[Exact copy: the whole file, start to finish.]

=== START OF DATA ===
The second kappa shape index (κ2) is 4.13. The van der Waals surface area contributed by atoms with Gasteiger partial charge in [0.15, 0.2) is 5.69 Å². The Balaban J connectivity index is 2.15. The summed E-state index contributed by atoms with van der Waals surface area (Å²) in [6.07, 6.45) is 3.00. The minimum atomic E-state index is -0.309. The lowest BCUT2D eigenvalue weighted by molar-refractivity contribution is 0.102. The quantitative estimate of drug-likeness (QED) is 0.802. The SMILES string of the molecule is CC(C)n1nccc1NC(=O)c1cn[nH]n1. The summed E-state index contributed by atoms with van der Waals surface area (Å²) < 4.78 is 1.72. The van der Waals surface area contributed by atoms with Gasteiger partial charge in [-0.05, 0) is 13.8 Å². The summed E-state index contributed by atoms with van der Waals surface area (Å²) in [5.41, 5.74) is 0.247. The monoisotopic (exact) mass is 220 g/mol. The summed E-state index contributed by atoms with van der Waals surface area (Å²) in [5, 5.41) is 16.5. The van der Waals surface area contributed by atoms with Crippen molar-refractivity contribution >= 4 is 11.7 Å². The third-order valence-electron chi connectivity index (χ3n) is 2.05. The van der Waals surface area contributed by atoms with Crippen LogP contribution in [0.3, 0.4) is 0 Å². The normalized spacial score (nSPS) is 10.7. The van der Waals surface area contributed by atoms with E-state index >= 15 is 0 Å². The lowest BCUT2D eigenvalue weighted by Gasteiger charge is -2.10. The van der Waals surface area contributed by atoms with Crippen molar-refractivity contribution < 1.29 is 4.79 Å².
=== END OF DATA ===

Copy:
The second kappa shape index (κ2) is 4.13. The van der Waals surface area contributed by atoms with Gasteiger partial charge in [0.15, 0.2) is 5.69 Å². The Balaban J connectivity index is 2.15. The summed E-state index contributed by atoms with van der Waals surface area (Å²) in [6.07, 6.45) is 3.00. The minimum atomic E-state index is -0.309. The lowest BCUT2D eigenvalue weighted by molar-refractivity contribution is 0.102. The quantitative estimate of drug-likeness (QED) is 0.802. The SMILES string of the molecule is CC(C)n1nccc1NC(=O)c1cn[nH]n1. The summed E-state index contributed by atoms with van der Waals surface area (Å²) < 4.78 is 1.72. The van der Waals surface area contributed by atoms with Gasteiger partial charge in [-0.05, 0) is 13.8 Å². The summed E-state index contributed by atoms with van der Waals surface area (Å²) in [5.41, 5.74) is 0.247. The monoisotopic (exact) mass is 220 g/mol. The summed E-state index contributed by atoms with van der Waals surface area (Å²) in [5, 5.41) is 16.5. The van der Waals surface area contributed by atoms with Crippen molar-refractivity contribution >= 4 is 11.7 Å². The third-order valence-electron chi connectivity index (χ3n) is 2.05. The van der Waals surface area contributed by atoms with Crippen LogP contribution in [0.3, 0.4) is 0 Å². The normalized spacial score (nSPS) is 10.7. The van der Waals surface area contributed by atoms with E-state index >= 15 is 0 Å². The lowest BCUT2D eigenvalue weighted by Gasteiger charge is -2.10. The van der Waals surface area contributed by atoms with Crippen molar-refractivity contribution < 1.29 is 4.79 Å².